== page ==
A deadly river bacterium found in river Styx, Greece, killed Alexander the Great, rather than a fever brought on by an all-night drinking binge in ancient Babylon.
Alexander fell ill during such a party at the palace of Nebuchadnezzar II in Babylon, in modern Iraq.
He complained of a 'sudden, sword-stabbing agony in the liver' and had to be taken to bed, where over the next 12 days he developed a high fever and excruciating pains to his joints, says a Telegraph report from the US.
His condition worsened, he fell into a coma, and is believed to have died June 10-11, 323 BC - just shy of his 33rd birthday.
Earlier, historians speculated that Alexander's death was brought about by heavy drinking, typhoid, malaria, acute pancreatitis, West Nile fever or poisoning - either accidental or deliberate.
However, Stanford University experts have reasons to believe instead that he may have died from calicheamicin, a dangerous compound produced by the bacterium.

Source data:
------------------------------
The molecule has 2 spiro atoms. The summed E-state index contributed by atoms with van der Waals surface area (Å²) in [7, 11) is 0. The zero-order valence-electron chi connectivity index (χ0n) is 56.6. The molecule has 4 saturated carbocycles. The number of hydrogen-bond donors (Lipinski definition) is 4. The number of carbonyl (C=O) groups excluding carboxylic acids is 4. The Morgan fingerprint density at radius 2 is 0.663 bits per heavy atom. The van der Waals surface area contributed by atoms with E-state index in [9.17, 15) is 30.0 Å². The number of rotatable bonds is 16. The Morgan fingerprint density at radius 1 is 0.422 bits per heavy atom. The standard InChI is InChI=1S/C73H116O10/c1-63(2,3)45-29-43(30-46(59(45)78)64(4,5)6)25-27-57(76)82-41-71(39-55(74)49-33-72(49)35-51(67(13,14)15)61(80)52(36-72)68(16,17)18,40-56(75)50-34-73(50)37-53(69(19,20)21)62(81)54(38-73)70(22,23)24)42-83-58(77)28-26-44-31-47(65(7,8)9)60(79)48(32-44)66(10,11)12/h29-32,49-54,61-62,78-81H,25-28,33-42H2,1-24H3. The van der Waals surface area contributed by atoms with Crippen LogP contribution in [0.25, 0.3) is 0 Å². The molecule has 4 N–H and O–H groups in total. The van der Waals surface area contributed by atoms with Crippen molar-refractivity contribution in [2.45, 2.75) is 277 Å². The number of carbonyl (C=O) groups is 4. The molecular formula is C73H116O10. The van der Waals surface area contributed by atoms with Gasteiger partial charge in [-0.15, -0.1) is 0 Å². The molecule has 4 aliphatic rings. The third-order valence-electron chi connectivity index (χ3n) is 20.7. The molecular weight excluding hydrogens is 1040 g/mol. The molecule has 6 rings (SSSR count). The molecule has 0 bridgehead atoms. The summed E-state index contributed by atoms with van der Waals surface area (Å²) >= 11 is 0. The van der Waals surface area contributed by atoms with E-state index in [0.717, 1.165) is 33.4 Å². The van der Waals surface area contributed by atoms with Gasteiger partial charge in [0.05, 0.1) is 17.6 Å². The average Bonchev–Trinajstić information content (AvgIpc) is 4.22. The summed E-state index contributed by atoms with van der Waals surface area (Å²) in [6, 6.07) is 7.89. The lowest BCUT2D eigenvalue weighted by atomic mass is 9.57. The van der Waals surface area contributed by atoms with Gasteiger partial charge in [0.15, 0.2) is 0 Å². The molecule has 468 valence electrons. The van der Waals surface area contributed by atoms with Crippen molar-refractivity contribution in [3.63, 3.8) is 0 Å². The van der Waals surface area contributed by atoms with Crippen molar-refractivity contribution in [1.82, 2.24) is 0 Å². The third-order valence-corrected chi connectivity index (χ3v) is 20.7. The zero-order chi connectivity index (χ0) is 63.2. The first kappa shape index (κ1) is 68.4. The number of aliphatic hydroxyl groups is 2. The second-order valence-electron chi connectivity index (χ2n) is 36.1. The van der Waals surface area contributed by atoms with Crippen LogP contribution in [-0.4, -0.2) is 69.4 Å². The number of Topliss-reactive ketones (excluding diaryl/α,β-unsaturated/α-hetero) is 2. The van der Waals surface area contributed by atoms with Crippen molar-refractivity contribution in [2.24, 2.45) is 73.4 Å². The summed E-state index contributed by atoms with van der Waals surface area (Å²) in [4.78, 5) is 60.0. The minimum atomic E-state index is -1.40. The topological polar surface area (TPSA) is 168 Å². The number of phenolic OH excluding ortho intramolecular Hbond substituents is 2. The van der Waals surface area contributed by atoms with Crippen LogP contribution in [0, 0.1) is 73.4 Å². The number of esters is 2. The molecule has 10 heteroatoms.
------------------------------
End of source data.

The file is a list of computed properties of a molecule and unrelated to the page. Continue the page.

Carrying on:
'It is extremely toxic,' said Antoinette Hayes, co-author of the Stanford research paper and a toxicologist at Pfizer Research in the US.
Stanford researchers believe the Macedonian king, who conquered vast swaths of territory between Greece and India, could have been poisoned with a vial of water from the Styx, says a Telegraph report from the U.S.
The ancient Greeks maintained that Styx waters were so poisonous that they would dissolve any vessel, except those made of the hooves of horses or mules.
The river was the mythical entrance to the underworld but is believed to have been based on a real stream now known as the Mavroneri, or Black Water, which springs from mountains on the Peloponnesian peninsula.
'Notably, some of Alexander's symptoms and course of illness seem to match ancient Greek myths associated with the Styx.